The amount of radioactivity and radioactive substances in a person can be determined in a fifteen-minute measurement in STUK's mobile laboratory. Photo: STUK

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In an ongoing effort to assess the radioactivity levels within the Finnish population, the Radiation and Nuclear Safety Authority (STUK) is set to conduct human radioactivity measurements in Rovaniemi. This initiative, which started in the 1960s, aims to understand the radioactive substances present in the human body and the amount of radiation emitted.

From April 8 to April 11, a specialized box truck stationed at the University of Lapland's Rovaniemi campus will serve as the measurement site.

Volunteers, including students and staff from the University of Lapland and the Lapland University of Applied Sciences, are slated to participate in this crucial research, with each session taking approximately fifteen minutes.

Similar assessments are also carried out in Helsinki and Tampere, forming a comprehensive study across key Finnish regions. Through these measurements, STUK seeks to calculate the radiation doses Finns are exposed to from radioactive substances within their bodies, distinguishing between naturally occurring and man-made sources.

The initial focus of such measurements targeted reindeer breeders in Northern Lapland, dating back to 1962. This group was particularly affected due to atmospheric nuclear weapons tests, which led to the deposition of radioactive materials through rain, especially in northern regions. Lichens, a primary food source for reindeer, absorbed this radioactivity, subsequently affecting the reindeer breeders due to their consumption of reindeer meat.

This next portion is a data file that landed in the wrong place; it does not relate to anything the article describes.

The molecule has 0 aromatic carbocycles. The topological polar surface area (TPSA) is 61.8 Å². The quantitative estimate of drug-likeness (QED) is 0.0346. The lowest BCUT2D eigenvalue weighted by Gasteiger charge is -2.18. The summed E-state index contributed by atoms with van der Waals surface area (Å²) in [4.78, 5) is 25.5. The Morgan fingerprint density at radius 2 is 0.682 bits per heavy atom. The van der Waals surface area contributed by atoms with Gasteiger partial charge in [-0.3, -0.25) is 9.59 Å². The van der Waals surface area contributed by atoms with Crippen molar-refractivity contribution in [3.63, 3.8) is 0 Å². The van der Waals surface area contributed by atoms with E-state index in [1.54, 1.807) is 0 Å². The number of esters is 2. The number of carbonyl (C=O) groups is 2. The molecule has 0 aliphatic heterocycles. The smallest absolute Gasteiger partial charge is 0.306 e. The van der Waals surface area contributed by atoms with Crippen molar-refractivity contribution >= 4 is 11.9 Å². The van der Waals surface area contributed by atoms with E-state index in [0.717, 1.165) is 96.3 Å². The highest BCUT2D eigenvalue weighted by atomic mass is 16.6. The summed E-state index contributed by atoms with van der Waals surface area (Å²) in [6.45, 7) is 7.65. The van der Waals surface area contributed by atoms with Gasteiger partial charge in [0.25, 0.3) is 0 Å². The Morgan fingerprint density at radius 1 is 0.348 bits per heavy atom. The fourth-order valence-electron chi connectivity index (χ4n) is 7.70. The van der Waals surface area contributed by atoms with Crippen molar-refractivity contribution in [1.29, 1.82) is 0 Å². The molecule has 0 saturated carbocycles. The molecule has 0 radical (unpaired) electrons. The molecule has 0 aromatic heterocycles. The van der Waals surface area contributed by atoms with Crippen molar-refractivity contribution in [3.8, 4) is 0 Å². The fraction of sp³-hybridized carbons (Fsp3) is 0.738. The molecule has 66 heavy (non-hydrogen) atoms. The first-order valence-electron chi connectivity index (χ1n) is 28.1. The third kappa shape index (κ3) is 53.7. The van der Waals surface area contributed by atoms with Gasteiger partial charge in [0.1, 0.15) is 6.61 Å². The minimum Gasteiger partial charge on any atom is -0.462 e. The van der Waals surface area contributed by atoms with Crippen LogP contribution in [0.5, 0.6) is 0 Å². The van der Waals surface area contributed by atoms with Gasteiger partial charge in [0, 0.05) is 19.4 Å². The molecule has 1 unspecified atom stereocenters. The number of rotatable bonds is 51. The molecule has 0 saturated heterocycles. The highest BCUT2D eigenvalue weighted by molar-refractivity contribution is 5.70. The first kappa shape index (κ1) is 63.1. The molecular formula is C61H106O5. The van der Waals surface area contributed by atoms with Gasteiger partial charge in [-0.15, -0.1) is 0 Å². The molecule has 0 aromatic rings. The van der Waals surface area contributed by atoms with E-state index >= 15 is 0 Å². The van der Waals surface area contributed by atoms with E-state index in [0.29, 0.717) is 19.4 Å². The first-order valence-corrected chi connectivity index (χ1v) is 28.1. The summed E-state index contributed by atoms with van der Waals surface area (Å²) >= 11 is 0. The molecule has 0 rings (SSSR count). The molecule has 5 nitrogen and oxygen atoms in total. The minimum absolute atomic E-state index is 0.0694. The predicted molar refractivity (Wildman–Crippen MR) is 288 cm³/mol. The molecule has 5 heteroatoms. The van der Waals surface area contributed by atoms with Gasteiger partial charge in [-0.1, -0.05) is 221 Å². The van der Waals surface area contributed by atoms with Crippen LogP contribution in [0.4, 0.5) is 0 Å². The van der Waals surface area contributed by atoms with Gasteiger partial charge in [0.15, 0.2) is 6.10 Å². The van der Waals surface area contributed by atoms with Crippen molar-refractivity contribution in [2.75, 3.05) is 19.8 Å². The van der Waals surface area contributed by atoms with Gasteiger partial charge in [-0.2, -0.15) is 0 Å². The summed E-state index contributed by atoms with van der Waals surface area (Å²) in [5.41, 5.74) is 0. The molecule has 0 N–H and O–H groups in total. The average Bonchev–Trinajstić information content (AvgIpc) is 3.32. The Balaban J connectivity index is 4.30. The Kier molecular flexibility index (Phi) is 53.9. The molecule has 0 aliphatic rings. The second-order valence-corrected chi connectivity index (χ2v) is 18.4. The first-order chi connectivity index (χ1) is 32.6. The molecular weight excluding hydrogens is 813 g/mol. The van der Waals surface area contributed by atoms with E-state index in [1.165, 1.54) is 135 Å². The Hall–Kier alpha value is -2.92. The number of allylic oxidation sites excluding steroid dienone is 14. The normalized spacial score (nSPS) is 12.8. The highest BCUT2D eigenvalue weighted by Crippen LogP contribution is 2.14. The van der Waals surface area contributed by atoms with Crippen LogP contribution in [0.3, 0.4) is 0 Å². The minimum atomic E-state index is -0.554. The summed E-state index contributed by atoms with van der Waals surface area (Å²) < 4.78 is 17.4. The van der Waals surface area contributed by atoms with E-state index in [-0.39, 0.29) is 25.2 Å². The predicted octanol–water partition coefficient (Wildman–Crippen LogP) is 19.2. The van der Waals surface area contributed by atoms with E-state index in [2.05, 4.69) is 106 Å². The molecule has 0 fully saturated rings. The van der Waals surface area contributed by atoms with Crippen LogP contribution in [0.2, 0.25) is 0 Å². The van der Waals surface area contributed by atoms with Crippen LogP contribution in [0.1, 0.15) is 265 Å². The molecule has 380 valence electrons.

Since the cessation of nuclear weapons tests in the atmosphere in 1963, and the last known atmospheric nuclear explosion in 1980, the radioactivity levels in reindeer breeders have normalized to match those of the general population. Dietary diversification among the breeders has also played a role in this normalization.

Despite the historical presence of radioactive substances in Finnish nature from nuclear tests and the Chernobyl accident in 1986, STUK reassures that the current levels, particularly of caesium isotope 137, pose no significant health risk. These levels constitute less than one-thousandth of the total annual average radiation dose received from all sources, with the majority of radiation exposure to Finns coming from external sources like indoor radon gas, rather than internal radioactivity.

HT

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